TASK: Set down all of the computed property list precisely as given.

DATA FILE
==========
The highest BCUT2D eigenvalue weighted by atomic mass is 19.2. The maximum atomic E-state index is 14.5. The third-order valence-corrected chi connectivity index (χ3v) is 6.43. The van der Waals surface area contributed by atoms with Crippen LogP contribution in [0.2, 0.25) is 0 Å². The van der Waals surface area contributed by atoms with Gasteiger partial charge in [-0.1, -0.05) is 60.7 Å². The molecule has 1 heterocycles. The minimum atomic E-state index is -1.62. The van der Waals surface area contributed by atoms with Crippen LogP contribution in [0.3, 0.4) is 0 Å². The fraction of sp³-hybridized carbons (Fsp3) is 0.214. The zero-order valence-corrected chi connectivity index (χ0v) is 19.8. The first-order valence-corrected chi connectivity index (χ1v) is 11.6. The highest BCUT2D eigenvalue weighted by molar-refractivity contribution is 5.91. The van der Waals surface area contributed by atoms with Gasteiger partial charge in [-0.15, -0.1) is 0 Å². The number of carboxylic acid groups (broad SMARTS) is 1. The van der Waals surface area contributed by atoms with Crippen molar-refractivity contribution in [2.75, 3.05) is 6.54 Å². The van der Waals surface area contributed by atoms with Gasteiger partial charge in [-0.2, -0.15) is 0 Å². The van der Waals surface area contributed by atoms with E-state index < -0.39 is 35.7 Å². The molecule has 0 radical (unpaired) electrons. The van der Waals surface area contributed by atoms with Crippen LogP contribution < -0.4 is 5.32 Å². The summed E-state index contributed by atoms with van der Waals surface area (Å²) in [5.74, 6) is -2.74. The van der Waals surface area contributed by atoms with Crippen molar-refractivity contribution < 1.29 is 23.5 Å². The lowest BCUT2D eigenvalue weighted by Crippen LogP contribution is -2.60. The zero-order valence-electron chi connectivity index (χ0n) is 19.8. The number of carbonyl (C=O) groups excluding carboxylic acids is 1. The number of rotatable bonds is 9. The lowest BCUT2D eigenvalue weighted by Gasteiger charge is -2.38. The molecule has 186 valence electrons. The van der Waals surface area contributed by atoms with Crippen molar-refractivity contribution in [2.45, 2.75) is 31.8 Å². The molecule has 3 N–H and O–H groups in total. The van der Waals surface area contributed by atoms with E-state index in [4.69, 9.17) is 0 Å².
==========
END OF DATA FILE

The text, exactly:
The highest BCUT2D eigenvalue weighted by atomic mass is 19.2. The maximum atomic E-state index is 14.5. The third-order valence-corrected chi connectivity index (χ3v) is 6.43. The van der Waals surface area contributed by atoms with Crippen LogP contribution in [0.2, 0.25) is 0 Å². The van der Waals surface area contributed by atoms with Gasteiger partial charge in [-0.1, -0.05) is 60.7 Å². The molecule has 1 heterocycles. The minimum atomic E-state index is -1.62. The van der Waals surface area contributed by atoms with Crippen LogP contribution in [0.3, 0.4) is 0 Å². The fraction of sp³-hybridized carbons (Fsp3) is 0.214. The zero-order valence-corrected chi connectivity index (χ0v) is 19.8. The first-order valence-corrected chi connectivity index (χ1v) is 11.6. The highest BCUT2D eigenvalue weighted by molar-refractivity contribution is 5.91. The van der Waals surface area contributed by atoms with Gasteiger partial charge in [-0.15, -0.1) is 0 Å². The number of carboxylic acid groups (broad SMARTS) is 1. The van der Waals surface area contributed by atoms with Crippen molar-refractivity contribution in [2.75, 3.05) is 6.54 Å². The van der Waals surface area contributed by atoms with Gasteiger partial charge in [-0.2, -0.15) is 0 Å². The van der Waals surface area contributed by atoms with E-state index < -0.39 is 35.7 Å². The molecule has 0 radical (unpaired) electrons. The van der Waals surface area contributed by atoms with Crippen LogP contribution < -0.4 is 5.32 Å². The summed E-state index contributed by atoms with van der Waals surface area (Å²) in [5.74, 6) is -2.74. The van der Waals surface area contributed by atoms with Crippen molar-refractivity contribution < 1.29 is 23.5 Å². The lowest BCUT2D eigenvalue weighted by Crippen LogP contribution is -2.60. The zero-order valence-electron chi connectivity index (χ0n) is 19.8. The number of carbonyl (C=O) groups excluding carboxylic acids is 1. The number of rotatable bonds is 9. The lowest BCUT2D eigenvalue weighted by Gasteiger charge is -2.38. The molecule has 186 valence electrons. The van der Waals surface area contributed by atoms with Crippen molar-refractivity contribution in [2.45, 2.75) is 31.8 Å². The molecule has 3 N–H and O–H groups in total. The van der Waals surface area contributed by atoms with E-state index in [4.69, 9.17) is 0 Å².